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Layla and Majnun, also known as The Madman of Layla - in Arabic ‫مجنون ليلى‬

(Majnun-Layla) or ‫( قيس وليلى‬Qays and Layla), in Persian: ‫( ليلی و مجنون‬Leyli and

Madjnun) and Leyla ile Mecnun (Layla and Majnun) in Turkish - is a classical
Middle Eastern love story. It is based on the real story of a young man called
Qays ibn al-Mulawwah (Arabic : ‫ ) قيس بن الملوح‬from the northern Arabian
Peninsula,[1] in the Umayyad era during the 7th century. There were two Arabic
versions of the story at the time.[2] In one version, he spent his youth together
with his cousin, Layla, tending their flocks. In the other version, upon seeing
Layla he fell passionately in love with her. In both versions, however, he went
mad when her father prevented him from marrying her; for that reason he came
to be called Majnun Layla, which means "Driven mad by Layla". To him were
attributed a variety of incredibly passionate romantic Arabic poems, considered
among the foremost examples of the Udhari school.

• 1 Story
• 2 History and influence
• 3 Popular culture
• 4 See also
• 5 Footnotes
• 6 References

• 7 External links

Qays ibn al-Mulawwah ibn Muzahim, a Bedouin poet, was from the Bani Aamir
tribe of Arabia. He fell in love with Layla bint Mahdi ibn Sa’d from the same
tribe, better known as Layla Al-Aamiriya. He soon began creating poems about
his love for her, mentioning her name often. When he asked for her hand in
marriage her father refused as this would mean a scandal for Layla according to
Arab traditions. Soon after, Layla married another man.

When Qays heard of her marriage, he fled the tribe camp and began wandering
the surrounding desert. His family eventually gave up on his return and left food
for him in the wilderness. He could sometimes be seen reciting poetry to himself
or writing in the sand with a stick.

Layla moved to Iraq with her husband, where she became ill and eventually
died. Qays was later found dead in the wilderness in 688 A.D. near an unknown
woman’s grave. He had carved three verses of poetry on a rock near the grave,
which are the last three verses attributed to him.

Many other minor incidents happened between his madness and his death. Most
of his recorded poetry was composed before his descent into madness.

Among the poems attributed to Qays ibn al-Mulawwah, regarding Layla:[3]

I pass by these walls, the walls of Layla

And I kiss this wall and that wall
It’s not Love of the houses that has taken my heart
But of the One who dwells in those houses ”
History and influence
From Arab and Habib folklore the story passed into Persian literature, and in
12th century, Nizami wrote a famous adaptation of Layla and Majnun in
Persian. In his adaptation, the young lovers become acquainted at school and fell
desperately in love. However, they could not see each other due to a family feud,
and Layla's family arranged for her to marry another man [4]. It is a tragic story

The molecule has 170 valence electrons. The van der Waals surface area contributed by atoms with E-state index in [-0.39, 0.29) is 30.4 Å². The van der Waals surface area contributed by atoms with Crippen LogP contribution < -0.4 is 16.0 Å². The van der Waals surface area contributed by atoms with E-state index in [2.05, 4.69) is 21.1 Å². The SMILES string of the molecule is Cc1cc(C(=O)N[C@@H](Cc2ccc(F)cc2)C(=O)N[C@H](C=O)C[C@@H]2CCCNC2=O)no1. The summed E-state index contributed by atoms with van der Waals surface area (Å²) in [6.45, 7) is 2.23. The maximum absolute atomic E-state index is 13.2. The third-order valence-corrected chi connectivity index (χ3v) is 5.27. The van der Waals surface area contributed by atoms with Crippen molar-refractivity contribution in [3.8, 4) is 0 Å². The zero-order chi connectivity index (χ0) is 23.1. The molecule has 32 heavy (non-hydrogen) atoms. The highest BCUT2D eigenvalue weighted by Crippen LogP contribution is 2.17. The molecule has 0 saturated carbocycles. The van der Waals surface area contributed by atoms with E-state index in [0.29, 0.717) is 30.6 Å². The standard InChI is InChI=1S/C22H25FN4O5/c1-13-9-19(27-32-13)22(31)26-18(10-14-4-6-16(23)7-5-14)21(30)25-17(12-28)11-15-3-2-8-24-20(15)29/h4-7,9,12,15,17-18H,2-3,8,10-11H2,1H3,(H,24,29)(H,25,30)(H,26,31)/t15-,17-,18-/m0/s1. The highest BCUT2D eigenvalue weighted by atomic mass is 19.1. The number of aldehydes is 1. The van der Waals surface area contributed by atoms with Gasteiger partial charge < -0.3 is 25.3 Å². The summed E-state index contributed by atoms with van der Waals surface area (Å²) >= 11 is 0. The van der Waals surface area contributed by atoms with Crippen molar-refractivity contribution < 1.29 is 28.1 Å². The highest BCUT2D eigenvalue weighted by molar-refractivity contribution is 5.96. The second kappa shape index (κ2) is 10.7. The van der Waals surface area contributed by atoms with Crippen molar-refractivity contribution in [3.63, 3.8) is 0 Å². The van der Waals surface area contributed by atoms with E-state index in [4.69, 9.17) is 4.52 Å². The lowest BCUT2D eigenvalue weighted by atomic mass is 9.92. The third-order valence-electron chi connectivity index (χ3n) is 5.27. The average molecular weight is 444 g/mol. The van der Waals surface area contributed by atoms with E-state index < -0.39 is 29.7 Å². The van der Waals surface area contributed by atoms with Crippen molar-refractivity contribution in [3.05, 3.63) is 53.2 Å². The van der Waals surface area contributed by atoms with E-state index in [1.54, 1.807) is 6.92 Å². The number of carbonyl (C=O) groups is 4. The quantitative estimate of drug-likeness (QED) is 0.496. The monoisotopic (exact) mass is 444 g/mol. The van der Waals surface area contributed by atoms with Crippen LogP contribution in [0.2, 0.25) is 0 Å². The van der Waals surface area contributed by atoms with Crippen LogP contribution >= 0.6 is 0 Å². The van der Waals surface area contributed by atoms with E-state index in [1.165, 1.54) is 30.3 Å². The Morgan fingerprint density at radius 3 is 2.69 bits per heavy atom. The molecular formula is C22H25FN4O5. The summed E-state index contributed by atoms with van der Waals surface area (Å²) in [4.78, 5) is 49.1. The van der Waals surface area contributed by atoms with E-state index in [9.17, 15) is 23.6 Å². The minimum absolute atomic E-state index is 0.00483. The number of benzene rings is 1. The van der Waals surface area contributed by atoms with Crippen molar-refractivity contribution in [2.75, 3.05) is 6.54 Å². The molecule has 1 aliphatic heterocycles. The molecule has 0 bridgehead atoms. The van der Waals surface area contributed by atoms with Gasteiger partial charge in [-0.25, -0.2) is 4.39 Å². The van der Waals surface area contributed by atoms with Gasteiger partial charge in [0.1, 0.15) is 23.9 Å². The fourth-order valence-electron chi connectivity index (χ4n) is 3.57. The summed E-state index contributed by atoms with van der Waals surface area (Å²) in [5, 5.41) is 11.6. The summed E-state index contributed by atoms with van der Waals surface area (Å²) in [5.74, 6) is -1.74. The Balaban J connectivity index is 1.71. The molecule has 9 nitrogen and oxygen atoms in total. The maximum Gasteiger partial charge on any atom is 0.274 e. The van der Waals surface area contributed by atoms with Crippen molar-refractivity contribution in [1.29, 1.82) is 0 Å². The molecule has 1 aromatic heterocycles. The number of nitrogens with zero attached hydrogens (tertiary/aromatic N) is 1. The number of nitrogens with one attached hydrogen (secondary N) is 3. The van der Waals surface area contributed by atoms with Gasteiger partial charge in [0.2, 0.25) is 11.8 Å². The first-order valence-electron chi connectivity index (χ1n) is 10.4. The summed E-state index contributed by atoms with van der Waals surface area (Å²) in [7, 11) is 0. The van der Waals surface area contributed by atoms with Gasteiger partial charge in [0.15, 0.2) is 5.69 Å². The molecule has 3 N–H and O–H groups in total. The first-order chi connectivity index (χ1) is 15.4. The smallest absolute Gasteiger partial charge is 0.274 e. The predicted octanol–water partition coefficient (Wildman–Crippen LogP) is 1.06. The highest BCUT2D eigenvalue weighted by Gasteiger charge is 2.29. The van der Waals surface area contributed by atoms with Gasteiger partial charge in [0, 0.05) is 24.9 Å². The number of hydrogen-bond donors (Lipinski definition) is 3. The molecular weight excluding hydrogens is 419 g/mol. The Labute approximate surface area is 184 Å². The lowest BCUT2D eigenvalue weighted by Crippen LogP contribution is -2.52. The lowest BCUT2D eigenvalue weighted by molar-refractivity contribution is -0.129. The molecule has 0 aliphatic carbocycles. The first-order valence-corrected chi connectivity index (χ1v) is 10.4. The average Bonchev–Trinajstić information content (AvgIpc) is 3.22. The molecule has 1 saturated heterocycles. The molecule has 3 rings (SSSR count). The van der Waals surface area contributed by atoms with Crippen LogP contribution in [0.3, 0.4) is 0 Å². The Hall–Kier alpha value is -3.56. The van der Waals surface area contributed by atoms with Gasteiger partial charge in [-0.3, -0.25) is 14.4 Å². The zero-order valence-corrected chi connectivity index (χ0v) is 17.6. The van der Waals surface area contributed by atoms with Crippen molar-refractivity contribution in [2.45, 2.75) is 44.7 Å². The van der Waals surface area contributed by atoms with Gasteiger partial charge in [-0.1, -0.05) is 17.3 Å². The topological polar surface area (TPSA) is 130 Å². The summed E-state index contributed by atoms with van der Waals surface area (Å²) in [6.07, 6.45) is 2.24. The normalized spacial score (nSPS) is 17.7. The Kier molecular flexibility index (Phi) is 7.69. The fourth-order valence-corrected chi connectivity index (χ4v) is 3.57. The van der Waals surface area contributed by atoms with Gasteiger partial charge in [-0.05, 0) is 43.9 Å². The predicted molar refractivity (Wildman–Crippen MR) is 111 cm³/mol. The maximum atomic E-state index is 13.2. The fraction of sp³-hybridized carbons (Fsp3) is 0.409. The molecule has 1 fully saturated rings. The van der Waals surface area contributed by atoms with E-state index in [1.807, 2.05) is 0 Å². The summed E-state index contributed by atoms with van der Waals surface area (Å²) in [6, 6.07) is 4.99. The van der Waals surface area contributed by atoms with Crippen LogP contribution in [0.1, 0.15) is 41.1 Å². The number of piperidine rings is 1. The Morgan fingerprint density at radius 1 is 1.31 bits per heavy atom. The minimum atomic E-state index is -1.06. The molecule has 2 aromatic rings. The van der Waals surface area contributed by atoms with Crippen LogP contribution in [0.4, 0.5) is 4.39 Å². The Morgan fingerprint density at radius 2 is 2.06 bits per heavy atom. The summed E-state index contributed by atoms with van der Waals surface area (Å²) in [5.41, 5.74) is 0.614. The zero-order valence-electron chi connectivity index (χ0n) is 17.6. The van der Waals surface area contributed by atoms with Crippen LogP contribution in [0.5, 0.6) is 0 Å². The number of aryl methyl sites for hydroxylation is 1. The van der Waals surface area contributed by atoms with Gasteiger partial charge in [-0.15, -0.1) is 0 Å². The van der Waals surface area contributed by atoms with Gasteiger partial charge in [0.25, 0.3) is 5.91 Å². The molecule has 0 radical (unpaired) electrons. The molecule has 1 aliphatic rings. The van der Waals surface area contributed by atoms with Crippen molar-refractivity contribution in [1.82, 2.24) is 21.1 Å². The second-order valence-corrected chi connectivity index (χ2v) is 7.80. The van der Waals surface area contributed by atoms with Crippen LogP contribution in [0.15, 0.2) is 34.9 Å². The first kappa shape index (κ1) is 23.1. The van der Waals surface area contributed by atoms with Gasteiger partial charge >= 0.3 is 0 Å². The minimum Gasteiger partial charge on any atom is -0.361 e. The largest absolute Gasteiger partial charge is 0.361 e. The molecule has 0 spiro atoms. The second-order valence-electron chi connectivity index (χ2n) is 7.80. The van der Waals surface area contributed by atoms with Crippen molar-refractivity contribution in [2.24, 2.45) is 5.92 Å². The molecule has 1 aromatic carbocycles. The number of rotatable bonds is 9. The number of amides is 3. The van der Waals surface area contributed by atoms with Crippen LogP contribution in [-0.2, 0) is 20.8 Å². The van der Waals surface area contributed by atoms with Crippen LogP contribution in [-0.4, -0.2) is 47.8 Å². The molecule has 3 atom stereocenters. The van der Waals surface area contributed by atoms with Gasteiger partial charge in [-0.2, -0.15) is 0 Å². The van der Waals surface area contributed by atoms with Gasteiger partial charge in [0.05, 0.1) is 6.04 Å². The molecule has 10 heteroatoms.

of undying love much like the later Romeo and Juliet, which was itself said to
have been inspired by a Latin version of Layla and Majnun to an extent.[5]
However, Shakespearean scholars deny any such influence.[6] This type of love is
known in Arabic culture as "Virgin Love" (Arabic: ‫)حب عذري‬, because the lovers
never married or made love. Other famous Virgin Love stories are the stories of
"Qays and Lubna", "Kuthair and Azza", "Marwa and Al Majnoun Al Faransi"
and "Antara and Abla". The literary motif itself is common throughout the
world, notably in the Muslim literature of South Asia, such as Urdu ghazals.

The Azerbaijani Turkish adaptation of the story, Dâstân-ı Leylî vü Mecnûn (

‫" ;داستان ليلى و مجنون‬The Epic of Layla and Majnun") was written in the 16th
century by Fuzûlî. Fuzûlî's version was borrowed by the renowned Azerbaijani
composer Uzeyir Hajibeyov, who used the material to create what became the
Middle East's first opera. It premiered in Baku on January 25, 1908. The story
had previously been brought to the stage in the late 19th century, when Ahmed
Shawqi wrote a poetic play about the tragedy, now considered one of the best in
modern Arab poetry. Qays's lines from the play are sometimes confused with his
actual poems.

The enduring popularity of the legend has influenced Middle Eastern literature,
especially Sufi writers, in whose literature the name Layla refers to their concept
of the Beloved. The original story is featured in Bahá'u'lláh's Sufi writings, the
Seven Valleys. Etymologically, Layla is related to the Hebrew and Arabic words
for "night," and is thought to mean "one who works by night." This is an
apparent allusion to the fact that the romance of the star-crossed lovers was
hidden and kept secret. In the Persian and Arabic languages, the word Majnun
means "crazy." In addition to this creative use of language, the tale has also
made at least one linguistic contribution, inspiring a Turkish colloquialism: to
"feel like Layla" is to feel completely dazed, as might be expected of a person
who is literally madly in love.

Ammuru ala dhiyar dhiyar laila. Ukabilu tha alijidar wathal jidara.
wamakhubbu dhiyar shaghafnaa kalbi. wala kinna khubba man sakana dhiyar.